Dan-Dan Noodles

Dan-Dan Noodles

The opening of Soho restaurant Bone Daddies in 2012 reignited my love for ramen, something I had fallen in love with in Japan some years before.  The influx of ramen bars that followed has given me the means to pop out for a big steaming bowl of slurpy noodles pretty much whenever I want.  I am still struggling to see any negatives in this.

For me, the best thing about ramen (aside from the ubiquitous barely-cooked egg that sits on top) is the huge whack of creamy, nutty sesame paste that characterises the sauce.  So it was no surprise that a Chinese dish from the Sichuan region, Dan-Dan noodles, also heavy on the sesame, was going to be right up my street.

I first came across these noodles when watching BBC Two’s Exploring China with Ken Hom and Ching-He Huang.  I had visited a couple of different Sichuan restaurants in London but had never tried this dish.  This was quickly remedied after I bought the book:  I have made this dish so many times and it has quickly become one of my favourite ways to use tahini.

Ken Hom’s Dan-Dan noodles recipe is remarkably simple:  in very basic terms it is some fried pork mince, a sesame-based sauce and some noodles.  Almost all of the ingredients can be found in ordinary supermarkets if you aren’t lucky enough to have some good Asian supermarkets nearby (we have three in Peckham).  Do make sure that you buy proper Sichuan peppercorns before you make this recipe, and do not be tempted to substitute them with ordinary peppercorns.  Sichuan peppercorns have this wonderful numbing heat that makes the cuisine of this part of China so interesting.

Dan-Dan Noodles

225g minced pork
1 tbsp light soy sauce
½ tsp salt
225ml vegetable oil
350g dried medium egg noodles
1 tbsp Sichuan peppercorns, toasted and ground
1 red chilli, deseeded and sliced lengthways

For the sauce
3 tbsp finely chopped garlic
2 tbsp finely chopped fresh ginger
5 tbsp finely chopped spring onions
2 tbsp tahini
2 tbsp light soy sauce
2 tbsp chilli oil
1 tsp salt
225ml chicken stock

In a small bowl, mix together the pork mince, soy sauce and salt.  Heat a wok over a high heat and add the oil.  Fry the pork in the oil, using a spatula to break up into small pieces.  When the pork is crispy, remove from the oil and drain on kitchen paper.  Pour the oil into a separate bowl.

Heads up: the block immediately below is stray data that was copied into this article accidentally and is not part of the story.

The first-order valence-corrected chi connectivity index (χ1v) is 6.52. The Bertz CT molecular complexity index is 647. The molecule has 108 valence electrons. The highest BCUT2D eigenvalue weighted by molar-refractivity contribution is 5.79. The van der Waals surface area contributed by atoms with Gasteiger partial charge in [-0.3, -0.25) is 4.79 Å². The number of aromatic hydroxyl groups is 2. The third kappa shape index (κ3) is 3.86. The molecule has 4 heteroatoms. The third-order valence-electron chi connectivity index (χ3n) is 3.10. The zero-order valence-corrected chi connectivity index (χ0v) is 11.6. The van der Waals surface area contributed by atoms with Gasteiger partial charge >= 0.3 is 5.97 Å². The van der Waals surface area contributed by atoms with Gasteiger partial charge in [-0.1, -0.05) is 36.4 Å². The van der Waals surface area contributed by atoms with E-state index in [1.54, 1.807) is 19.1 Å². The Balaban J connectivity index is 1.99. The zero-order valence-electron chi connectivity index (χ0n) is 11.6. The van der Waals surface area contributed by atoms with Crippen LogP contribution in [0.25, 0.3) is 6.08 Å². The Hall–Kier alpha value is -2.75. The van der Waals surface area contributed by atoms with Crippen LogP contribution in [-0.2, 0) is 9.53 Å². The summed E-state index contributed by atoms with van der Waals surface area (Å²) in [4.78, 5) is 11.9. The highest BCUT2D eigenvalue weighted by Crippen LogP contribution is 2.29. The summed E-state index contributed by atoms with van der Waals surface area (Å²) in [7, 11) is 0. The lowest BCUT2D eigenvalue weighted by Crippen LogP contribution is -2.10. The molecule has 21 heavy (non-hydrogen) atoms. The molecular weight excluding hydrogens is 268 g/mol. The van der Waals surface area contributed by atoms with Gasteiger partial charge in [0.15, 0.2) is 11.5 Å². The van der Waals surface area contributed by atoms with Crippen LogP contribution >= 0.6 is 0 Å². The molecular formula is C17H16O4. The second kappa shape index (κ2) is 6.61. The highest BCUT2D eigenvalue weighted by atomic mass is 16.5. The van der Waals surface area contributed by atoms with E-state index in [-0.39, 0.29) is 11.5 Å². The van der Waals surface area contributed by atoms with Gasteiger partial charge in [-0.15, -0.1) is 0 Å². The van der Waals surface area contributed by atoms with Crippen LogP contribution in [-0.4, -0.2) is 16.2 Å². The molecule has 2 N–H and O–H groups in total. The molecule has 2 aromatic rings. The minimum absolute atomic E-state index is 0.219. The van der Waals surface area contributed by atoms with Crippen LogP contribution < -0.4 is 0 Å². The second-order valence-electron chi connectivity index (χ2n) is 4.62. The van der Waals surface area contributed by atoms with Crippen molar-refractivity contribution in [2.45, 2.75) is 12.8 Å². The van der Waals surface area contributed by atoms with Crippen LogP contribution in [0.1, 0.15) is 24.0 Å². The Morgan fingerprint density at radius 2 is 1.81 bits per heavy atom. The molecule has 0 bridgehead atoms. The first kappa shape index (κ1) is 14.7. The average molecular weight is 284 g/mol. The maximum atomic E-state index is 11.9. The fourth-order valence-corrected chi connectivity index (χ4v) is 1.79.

Cook the noodles according to packet instructions.

Return two tablespoons of oil back to the pain and reheat.  Add the garlic, ginger and spring onions and stir-fry for 30 seconds.  Add the tahini, soy sauce, chilli oil, salt and stock and simmer for five minutes.

Divide the drained noodles between individual bowls.  Ladle the sauce over the top of the noodles and pile on the fried pork.  Sprinkle over the Sichuan peppercorns and garnish with the red chilli.

Serves two.  Adapted from a recipe by Ken Hom.

One Year Ago:  Butternut Risotto


Vietnamese Prawn Vermicelli Noodle Salad

Vietnamese prawn and vermicelli noodle salad

Vietnamese prawn and vermicelli noodle salad

So it’s been a while, huh? 

A couple of weeks ago, I sat down to write and ended up putting it aside to write my thank you cards for the wedding presents.  Each time since there has been a similar distraction which has kept me away from this blog.  It isn’t that I haven’t been eating – far from it – more that other things have got in the way.  I think we all have this problem.

Yesterday I spent much of the day on the couch with a bad bout of asthma.  As is often the way when I feel sorry for myself, much of my sustenance came from the toaster and the biscuit tin.  When I finally mustered the energy to pop down to the local shops and buy myself some Lucozade (magical restorative potion of choice), I went past the greengrocers and realised that something had to change: I needed vegetables.

Although the temperature has dropped in London in the past few days, I find that I am still in love with the no-cook meals I have discovered during the recent heatwave.  After all, nobody wants to slave over an oven and a hob when it is in excess of 30 degrees.  There has been a lot of raw vegetable consumption in my household over the summer, and I have to confess that I am feeling all the better for it.

Asian salads are one of the best ways to eat raw vegetables as the punchy, spicy dressings are the perfect cure for the sometimes monotonous taste.  They usually consist of vegetables, and often fruit, shredded very finely and combined with noodles or beansprouts and often meat or fish.  The art of creating the perfect dressing is getting the balance of the four elements right: hot, salty, sweet and sour, the basis of a lot of Asian cookery.

This salad is a typical Asian medley of vegetables with vermicelli rice noodles and prawns.  Although it isn’t strictly a no-cook recipe, the few minutes spent stir frying the vermicelli noodles and beansprouts in a wok barely counts.  Using cooked prawns is the easy option, but you could cook your own if you wish.

Vietnamese Prawn and Vermicelli Noodle Salad